Inconsistencies and Future Perspectives for the Treatment of NSCL/P in Brazil

Recently, even with the creation of health policies for the treatment of NSCL/P (Tovani-Palone and Bertolini 2017) and implementation of Telemedicine in this field (Custódio 2013), health services and institutions have not been organized in conformity with two of the principles of SUS, regionalization and decentralization. A significant example of this is what happens in the state of Sao Paulo, considered the richest and most populous of the nation, with indications of centralization of high-complexity surgeries for the treatment of NSCL/P and only a trend toward decentralization of outpatient services (Tovani-Palone et al. in press).

In this sense, it is also important to point out that HRAC/USP (located in the city of Bauru in the state of Sao Paulo) is the largest craniofacial centre in Brazil, and it was the Brazilian establishment that assisted a higher number of patients with NSCL/P in the recent years (Tovani-Palone et al. in press). The attended patients came from all five regions of the country (Freitas et al. 2012).

In contrast, in 2017 members of the University of Sao Paulo (USP), including the Rector and the Superintendent of HRAC/USP, together with politicians, negotiated the transfer of management of HRAC/USP, as well as a new building of this hospital, to the State Health Secretariat of Sao Paulo. The new building was completed about five years ago and had been intended to be put to use to expand the physical structure of HRAC/USP. Now, however, it will be to set up as a general tertiary hospital. Therefore, from 2018 the contribution of resources to maintain the activities and new hires to HRAC/USP and the new general hospital will be under the responsibility of the State Government and not USP. In both health institutions, the University will only do the academic management. (Assessoria de Imprensa HRAC/USP 2017). I believe that all these changes could affect the quality and maintenance of the service provided by HRAC/USP as well as limit the assistance of new cases.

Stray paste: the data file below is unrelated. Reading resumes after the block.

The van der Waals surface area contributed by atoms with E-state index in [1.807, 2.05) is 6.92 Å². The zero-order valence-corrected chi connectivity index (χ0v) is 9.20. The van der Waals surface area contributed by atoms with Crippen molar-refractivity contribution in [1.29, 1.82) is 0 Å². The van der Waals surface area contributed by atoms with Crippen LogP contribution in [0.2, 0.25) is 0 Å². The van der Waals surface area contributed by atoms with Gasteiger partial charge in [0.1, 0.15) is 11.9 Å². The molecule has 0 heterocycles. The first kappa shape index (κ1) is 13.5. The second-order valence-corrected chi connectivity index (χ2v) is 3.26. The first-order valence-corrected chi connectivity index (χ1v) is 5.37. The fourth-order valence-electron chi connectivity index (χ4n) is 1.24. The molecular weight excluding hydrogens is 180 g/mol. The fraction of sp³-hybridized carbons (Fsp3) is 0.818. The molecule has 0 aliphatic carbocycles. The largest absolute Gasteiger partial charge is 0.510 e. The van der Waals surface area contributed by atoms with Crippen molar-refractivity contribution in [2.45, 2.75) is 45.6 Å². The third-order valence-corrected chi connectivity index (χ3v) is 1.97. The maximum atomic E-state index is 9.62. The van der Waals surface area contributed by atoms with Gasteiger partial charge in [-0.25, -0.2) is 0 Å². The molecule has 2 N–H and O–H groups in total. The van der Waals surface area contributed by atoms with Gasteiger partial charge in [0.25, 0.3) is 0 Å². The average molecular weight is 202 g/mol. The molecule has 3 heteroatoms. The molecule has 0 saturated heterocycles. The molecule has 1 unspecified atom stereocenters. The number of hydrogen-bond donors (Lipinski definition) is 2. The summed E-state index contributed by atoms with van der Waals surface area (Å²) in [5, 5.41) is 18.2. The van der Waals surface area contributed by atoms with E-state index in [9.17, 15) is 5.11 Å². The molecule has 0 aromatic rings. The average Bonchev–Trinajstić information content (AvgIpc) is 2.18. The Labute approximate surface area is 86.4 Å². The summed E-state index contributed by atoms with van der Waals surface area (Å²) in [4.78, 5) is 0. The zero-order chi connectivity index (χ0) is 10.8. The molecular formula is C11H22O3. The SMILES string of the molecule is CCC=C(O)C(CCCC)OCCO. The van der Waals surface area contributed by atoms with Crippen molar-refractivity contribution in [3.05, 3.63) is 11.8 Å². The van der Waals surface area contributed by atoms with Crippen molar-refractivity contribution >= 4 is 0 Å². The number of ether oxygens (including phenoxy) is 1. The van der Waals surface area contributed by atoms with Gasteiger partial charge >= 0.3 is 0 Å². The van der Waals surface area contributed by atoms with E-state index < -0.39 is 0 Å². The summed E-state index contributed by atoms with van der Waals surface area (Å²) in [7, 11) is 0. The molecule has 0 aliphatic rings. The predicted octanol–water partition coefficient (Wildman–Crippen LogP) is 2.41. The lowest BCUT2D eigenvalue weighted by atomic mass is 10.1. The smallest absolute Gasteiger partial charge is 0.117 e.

From that, an important issue arises: Is an immediate regionalization policy to delimit the territorial area for coverage of healthcare assistance from each of the craniofacial centres of Brazil a good option at this time?

I do not think so, because this can result in negative consequences to many patients, including the possibility of discontinuation of treatment for those depending on healthcare assistance from HRAC/USP. First, new specific rules for the organization and operation of craniofacial centres, as well as effective health policies for the treatment of NSCL/P, should be implemented in practice. This is necessary because, although the number of centres accredited by the National Register of Health Establishments as specialized in high complexity treatment for individuals with NSCL/P has increased over the years, several of them provide very few surgical procedures of high complexity or even none at all (Tovani-Palone et al. in press).

It is important that all of these craniofacial centres could, in fact, offer comprehensive care for the treatment of NSCL/P. Other than that, many of them need improvement in their service quality. Thus, the new rules and health policies for the treatment of such craniofacial malformations should take into consideration mainly these two aspects.

Other measures, such as the incorporation of NSCL/P issues in the curriculum of undergraduate health courses, and the expansion of treatment of these anomalies to specialized care centres for the general population, as well as to the basic health units, are also fundamental actions to be carried out. Thereby, together with improvements in the work process and organization of the reference and counter reference system, they may contribute to the decentralization of outpatient treatment services for individuals with NSCL/P (Tovani-Palone et al. in press). This would lead to advances in the effectiveness of Healthcare Networks.

However, it is worth stressing that such expansion of treatment would only be viable/possible after adequate training of the professionals of SUS to attend the needs of the public, in order to satisfactorily provide both medium complexity healthcare and basic assistance.

In conclusion, new studies should be conducted periodically to verify the impact of the distribution of treatment services for individuals with NSCL/P and their coverage throughout the country, beyond the occurrence of changes in this scenario and their implications. Information of this type may undoubtedly help in health planning aiming to improve the quality of life of this population group. 

About the Author

Marcos Roberto Tovani-Palone, MSc, PhD, Specialist in Health Management, Federal University of Sao Paulo, Sao Paulo, Brazil

Correspondence may be directed to: Marcos Roberto Tovani-Palone, Rua Botucatu, 740 – 3ºandar – Vila Clementino, Universidade Federal de São Paulo, São Paulo, Brazil; Tel: +55-11-5576-4848, ext. 2153; E-mail: marcos_palone@hotmail.com.